Given a singly linked list of characters, write a function that returns true if the given list is a palindrome, else false.
METHOD 1 (Use a Stack)
- A simple solution is to use a stack of list nodes. This mainly involves three steps.
- Traverse the given list from head to tail and push every visited node to stack.
- Traverse the list again. For every visited node, pop a node from stack and compare data of popped node with currently visited node.
- If all nodes matched, then return true, else false.
Below image is a dry run of the above approach:
Below is the implementation of the above approach :
Time complexity: O(n).
METHOD 2 (By reversing the list)
This method takes O(n) time and O(1) extra space.
1) Get the middle of the linked list.
2) Reverse the second half of the linked list.
3) Check if the first half and second half are identical.
4) Construct the original linked list by reversing the second half again and attaching it back to the first half
To divide the list in two halves, method 2 of this post is used.
When number of nodes are even, the first and second half contain exactly half nodes. The challenging thing in this method is to handle the case when number of nodes are odd. We don’t want the middle node as part of any of the lists as we are going to compare them for equality. For odd case, we use a separate variable ‘midnode’.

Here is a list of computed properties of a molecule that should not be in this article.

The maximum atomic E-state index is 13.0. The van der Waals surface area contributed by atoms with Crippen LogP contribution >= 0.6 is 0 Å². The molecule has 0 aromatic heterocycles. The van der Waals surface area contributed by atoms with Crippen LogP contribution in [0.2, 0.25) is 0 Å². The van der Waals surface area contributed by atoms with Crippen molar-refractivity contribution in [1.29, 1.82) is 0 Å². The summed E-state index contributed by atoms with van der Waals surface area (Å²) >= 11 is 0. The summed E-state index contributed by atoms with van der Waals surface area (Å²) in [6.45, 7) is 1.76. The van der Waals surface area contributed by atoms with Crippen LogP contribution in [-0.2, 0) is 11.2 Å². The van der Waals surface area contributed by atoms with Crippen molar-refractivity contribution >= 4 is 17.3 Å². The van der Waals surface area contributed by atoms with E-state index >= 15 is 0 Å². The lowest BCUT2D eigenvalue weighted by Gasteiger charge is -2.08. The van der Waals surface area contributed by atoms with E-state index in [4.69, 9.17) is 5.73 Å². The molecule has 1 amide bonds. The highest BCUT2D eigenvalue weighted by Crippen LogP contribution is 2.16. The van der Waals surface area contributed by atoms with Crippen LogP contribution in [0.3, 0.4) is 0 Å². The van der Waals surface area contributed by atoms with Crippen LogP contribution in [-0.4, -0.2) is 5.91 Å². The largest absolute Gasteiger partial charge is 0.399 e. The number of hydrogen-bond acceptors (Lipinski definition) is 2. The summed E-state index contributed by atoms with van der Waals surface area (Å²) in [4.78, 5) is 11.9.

a->NULL Is Palindrome b->a->NULL Not Palindrome a->b->a->NULL Is Palindrome c->a->b->a->NULL Not Palindrome a->c->a->b->a->NULL Not Palindrome b->a->c->a->b->a->NULL Not Palindrome a->b->a->c->a->b->a->NULL Is Palindrome
Time Complexity: O(n)
Auxiliary Space: O(1)
METHOD 3 (Using Recursion)
Use two pointers left and right. Move right and left using recursion and check for following in each recursive call.
1) Sub-list is palindrome.
2) Value at current left and right are matching.
If both above conditions are true then return true.
The idea is to use function call stack as container. Recursively traverse till the end of list. When we return from last NULL, we will be at last node. The last node to be compared with first node of list.
In order to access first node of list, we need list head to be available in the last call of recursion. Hence we pass head also to the recursive function. If they both match we need to compare (2, n-2) nodes. Again when recursion falls back to (n-2)nd node, we need reference to 2nd node from head. We advance the head pointer in previous call, to refer to next node in the list.
However, the trick in identifying double pointer. Passing single pointer is as good as pass-by-value, and we will pass the same pointer again and again. We need to pass the address of head pointer for reflecting the changes in parent recursive calls.
Thanks to Sharad Chandra for suggesting this approach.
a->NULL Not Palindrome b->a->NULL Not Palindrome a->b->a->NULL Is Palindrome c->a->b->a->NULL Not Palindrome a->c->a->b->a->NULL Not Palindrome b->a->c->a->b->a->NULL Not Palindrome a->b->a->c->a->b->a->NULL Is Palindrome
Time Complexity: O(n)
Auxiliary Space: O(n) if Function Call Stack size is considered, otherwise O(1).